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I have set default ACL to allow me doing anything on newly written files. But Apache seems to ignore that, and I don't have access to newly created files. How to fix that?

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If you are meaning the permissions that are controlled by chmod/grp/own, then try using sudo with su ang sg to become that user

sudo -s


sg apache

su apache

Once you have done that, try to use cat to read those files, if that works you are done!

to fix this scenario

chgrp apache -R <FOLDER>

chmod g+rX -R <FOLDER>

Otherwise, if you are talking about the extfs acls, which can be seen by files having a + in their ls record

[mock@vbox ~/footest]$ ls -all

-rw-rwxr--+ 1 hauna hauna 0 Jul 29 15:14 fileacl

-rw-rw-r--. 1 hauna hauna 0 Jul 29 15:13 filenoacl

this one can be dealt with like the following

setfacl -m g:apache:rx <FOLDER>

If you are taliking about selinux, you will need to change the default context of location where the files are created, this MUST be done as root!

semanage fcontext -a -t httpd_sys_content_t '/srv/httproot(/.*)'

that will affect future files, to affect the current ones, use this

restorecon -R /srv/httproot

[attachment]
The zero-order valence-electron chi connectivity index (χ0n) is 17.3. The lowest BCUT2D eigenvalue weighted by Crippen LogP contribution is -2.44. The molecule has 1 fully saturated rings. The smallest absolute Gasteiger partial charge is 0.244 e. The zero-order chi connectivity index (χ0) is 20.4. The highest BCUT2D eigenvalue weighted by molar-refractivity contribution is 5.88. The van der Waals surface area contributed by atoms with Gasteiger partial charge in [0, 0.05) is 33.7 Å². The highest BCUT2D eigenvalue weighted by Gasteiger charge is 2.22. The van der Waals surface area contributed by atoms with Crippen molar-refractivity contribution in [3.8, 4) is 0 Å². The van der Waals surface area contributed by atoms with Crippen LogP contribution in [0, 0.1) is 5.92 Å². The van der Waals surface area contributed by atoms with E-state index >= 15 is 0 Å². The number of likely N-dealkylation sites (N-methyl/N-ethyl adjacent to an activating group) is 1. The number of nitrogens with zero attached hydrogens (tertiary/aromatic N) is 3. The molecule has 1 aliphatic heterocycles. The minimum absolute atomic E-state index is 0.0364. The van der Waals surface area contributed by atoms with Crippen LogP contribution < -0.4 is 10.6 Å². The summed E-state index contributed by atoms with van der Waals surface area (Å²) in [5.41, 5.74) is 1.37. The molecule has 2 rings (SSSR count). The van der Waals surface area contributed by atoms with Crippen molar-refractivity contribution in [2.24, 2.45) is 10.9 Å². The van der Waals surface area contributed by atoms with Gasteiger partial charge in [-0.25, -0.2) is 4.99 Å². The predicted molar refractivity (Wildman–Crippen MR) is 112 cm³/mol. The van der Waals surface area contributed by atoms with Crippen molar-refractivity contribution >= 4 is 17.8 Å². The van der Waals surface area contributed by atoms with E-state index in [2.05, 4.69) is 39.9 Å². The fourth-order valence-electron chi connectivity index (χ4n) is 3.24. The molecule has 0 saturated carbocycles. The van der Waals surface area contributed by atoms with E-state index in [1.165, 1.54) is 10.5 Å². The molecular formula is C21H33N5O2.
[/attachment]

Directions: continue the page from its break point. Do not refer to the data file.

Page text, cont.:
I Hope that clears it up,

I would apreciate a post of the error log for apache, and an ls -all of the directory in question, as well as any audit logs (in /var/log/audit/audit.log) that appear about the same time and were denied

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I'm talking about Apache restricting me file access, not vice versa. – Cysioland Jul 29 '13 at 20:15
Ah, So, you need a <location FOLDER> block in then apache configs? so are you getting a 503 error? or do I not have a clear understanding of the problem? ...Seems these boxes do not do newlines... – KJ4IPS Jul 29 '13 at 20:22
No. Apache creates files as Apache, with 700 chmod, so I can't access them. How to solve this? – Cysioland Jul 30 '13 at 19:12

I am leaving the other answer as it is valid for another question!

First you need to change the umask that Apache is running under

sudo echo "umask 117" > /etc/sysconfig/httpd

this will cause the files that apache creates to be chmod'd 660 (noexec is a good idea)

and then add yourself to the apache group

sudo usermod -aG apache MYSELF

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You could also modify the code that creates the files to chmod them itself (as apache owns the files, it can chmod them) See PHP's chmod($filename,$mode) function – KJ4IPS Aug 7 '13 at 16:34

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